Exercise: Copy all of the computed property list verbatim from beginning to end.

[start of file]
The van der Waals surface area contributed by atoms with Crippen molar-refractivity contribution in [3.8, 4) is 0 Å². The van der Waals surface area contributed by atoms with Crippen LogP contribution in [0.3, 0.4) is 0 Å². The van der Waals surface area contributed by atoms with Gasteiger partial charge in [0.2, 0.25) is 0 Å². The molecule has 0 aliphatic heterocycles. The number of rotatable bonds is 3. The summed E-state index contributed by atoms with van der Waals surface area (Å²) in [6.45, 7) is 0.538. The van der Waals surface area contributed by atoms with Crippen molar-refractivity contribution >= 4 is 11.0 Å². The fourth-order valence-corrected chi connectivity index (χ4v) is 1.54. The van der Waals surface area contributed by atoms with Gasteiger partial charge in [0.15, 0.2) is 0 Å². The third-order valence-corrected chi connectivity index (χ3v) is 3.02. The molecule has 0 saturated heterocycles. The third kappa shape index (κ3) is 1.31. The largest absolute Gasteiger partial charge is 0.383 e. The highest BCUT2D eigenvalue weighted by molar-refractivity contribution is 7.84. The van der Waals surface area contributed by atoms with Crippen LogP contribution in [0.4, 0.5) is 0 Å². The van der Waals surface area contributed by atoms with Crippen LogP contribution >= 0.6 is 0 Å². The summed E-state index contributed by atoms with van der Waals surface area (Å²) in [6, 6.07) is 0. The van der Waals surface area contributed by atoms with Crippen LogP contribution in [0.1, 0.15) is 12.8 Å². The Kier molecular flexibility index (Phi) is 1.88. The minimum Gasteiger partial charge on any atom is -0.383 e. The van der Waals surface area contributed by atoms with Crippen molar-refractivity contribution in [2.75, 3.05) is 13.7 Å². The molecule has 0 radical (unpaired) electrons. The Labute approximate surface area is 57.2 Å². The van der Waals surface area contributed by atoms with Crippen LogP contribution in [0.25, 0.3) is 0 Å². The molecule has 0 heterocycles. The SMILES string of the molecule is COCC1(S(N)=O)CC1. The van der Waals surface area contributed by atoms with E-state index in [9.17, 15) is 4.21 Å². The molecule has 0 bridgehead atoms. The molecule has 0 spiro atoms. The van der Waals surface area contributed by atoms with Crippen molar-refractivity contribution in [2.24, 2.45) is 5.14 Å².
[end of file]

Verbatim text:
The van der Waals surface area contributed by atoms with Crippen molar-refractivity contribution in [3.8, 4) is 0 Å². The van der Waals surface area contributed by atoms with Crippen LogP contribution in [0.3, 0.4) is 0 Å². The van der Waals surface area contributed by atoms with Gasteiger partial charge in [0.2, 0.25) is 0 Å². The molecule has 0 aliphatic heterocycles. The number of rotatable bonds is 3. The summed E-state index contributed by atoms with van der Waals surface area (Å²) in [6.45, 7) is 0.538. The van der Waals surface area contributed by atoms with Crippen molar-refractivity contribution >= 4 is 11.0 Å². The fourth-order valence-corrected chi connectivity index (χ4v) is 1.54. The van der Waals surface area contributed by atoms with Gasteiger partial charge in [0.15, 0.2) is 0 Å². The third-order valence-corrected chi connectivity index (χ3v) is 3.02. The molecule has 0 saturated heterocycles. The third kappa shape index (κ3) is 1.31. The largest absolute Gasteiger partial charge is 0.383 e. The highest BCUT2D eigenvalue weighted by molar-refractivity contribution is 7.84. The van der Waals surface area contributed by atoms with Crippen LogP contribution in [0.4, 0.5) is 0 Å². The van der Waals surface area contributed by atoms with Crippen LogP contribution >= 0.6 is 0 Å². The summed E-state index contributed by atoms with van der Waals surface area (Å²) in [6, 6.07) is 0. The van der Waals surface area contributed by atoms with Crippen LogP contribution in [0.1, 0.15) is 12.8 Å². The Kier molecular flexibility index (Phi) is 1.88. The minimum Gasteiger partial charge on any atom is -0.383 e. The van der Waals surface area contributed by atoms with Crippen molar-refractivity contribution in [2.75, 3.05) is 13.7 Å². The molecule has 0 radical (unpaired) electrons. The Labute approximate surface area is 57.2 Å². The van der Waals surface area contributed by atoms with Crippen LogP contribution in [0.25, 0.3) is 0 Å². The molecule has 0 heterocycles. The SMILES string of the molecule is COCC1(S(N)=O)CC1. The van der Waals surface area contributed by atoms with E-state index in [9.17, 15) is 4.21 Å². The molecule has 0 bridgehead atoms. The molecule has 0 spiro atoms. The van der Waals surface area contributed by atoms with Crippen molar-refractivity contribution in [2.24, 2.45) is 5.14 Å².